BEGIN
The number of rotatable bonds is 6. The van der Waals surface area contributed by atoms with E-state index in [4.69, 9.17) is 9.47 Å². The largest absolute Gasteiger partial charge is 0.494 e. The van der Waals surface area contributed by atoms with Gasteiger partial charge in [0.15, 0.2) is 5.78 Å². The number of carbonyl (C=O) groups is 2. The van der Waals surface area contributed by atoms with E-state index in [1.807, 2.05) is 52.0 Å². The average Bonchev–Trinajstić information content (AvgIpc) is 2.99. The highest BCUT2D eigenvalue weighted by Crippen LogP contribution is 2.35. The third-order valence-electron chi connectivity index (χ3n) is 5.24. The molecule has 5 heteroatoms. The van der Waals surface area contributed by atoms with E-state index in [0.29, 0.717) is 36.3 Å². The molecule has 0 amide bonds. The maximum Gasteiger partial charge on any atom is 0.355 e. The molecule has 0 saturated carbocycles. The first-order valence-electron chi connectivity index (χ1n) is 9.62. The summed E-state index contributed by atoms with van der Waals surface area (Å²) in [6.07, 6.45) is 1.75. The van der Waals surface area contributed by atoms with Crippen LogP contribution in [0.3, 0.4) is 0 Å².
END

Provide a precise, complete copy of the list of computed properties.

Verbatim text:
The number of rotatable bonds is 6. The van der Waals surface area contributed by atoms with E-state index in [4.69, 9.17) is 9.47 Å². The largest absolute Gasteiger partial charge is 0.494 e. The van der Waals surface area contributed by atoms with Gasteiger partial charge in [0.15, 0.2) is 5.78 Å². The number of carbonyl (C=O) groups is 2. The van der Waals surface area contributed by atoms with E-state index in [1.807, 2.05) is 52.0 Å². The average Bonchev–Trinajstić information content (AvgIpc) is 2.99. The highest BCUT2D eigenvalue weighted by Crippen LogP contribution is 2.35. The third-order valence-electron chi connectivity index (χ3n) is 5.24. The molecule has 5 heteroatoms. The van der Waals surface area contributed by atoms with E-state index in [0.29, 0.717) is 36.3 Å². The molecule has 0 amide bonds. The maximum Gasteiger partial charge on any atom is 0.355 e. The molecule has 0 saturated carbocycles. The first-order valence-electron chi connectivity index (χ1n) is 9.62. The summed E-state index contributed by atoms with van der Waals surface area (Å²) in [6.07, 6.45) is 1.75. The van der Waals surface area contributed by atoms with Crippen LogP contribution in [0.3, 0.4) is 0 Å².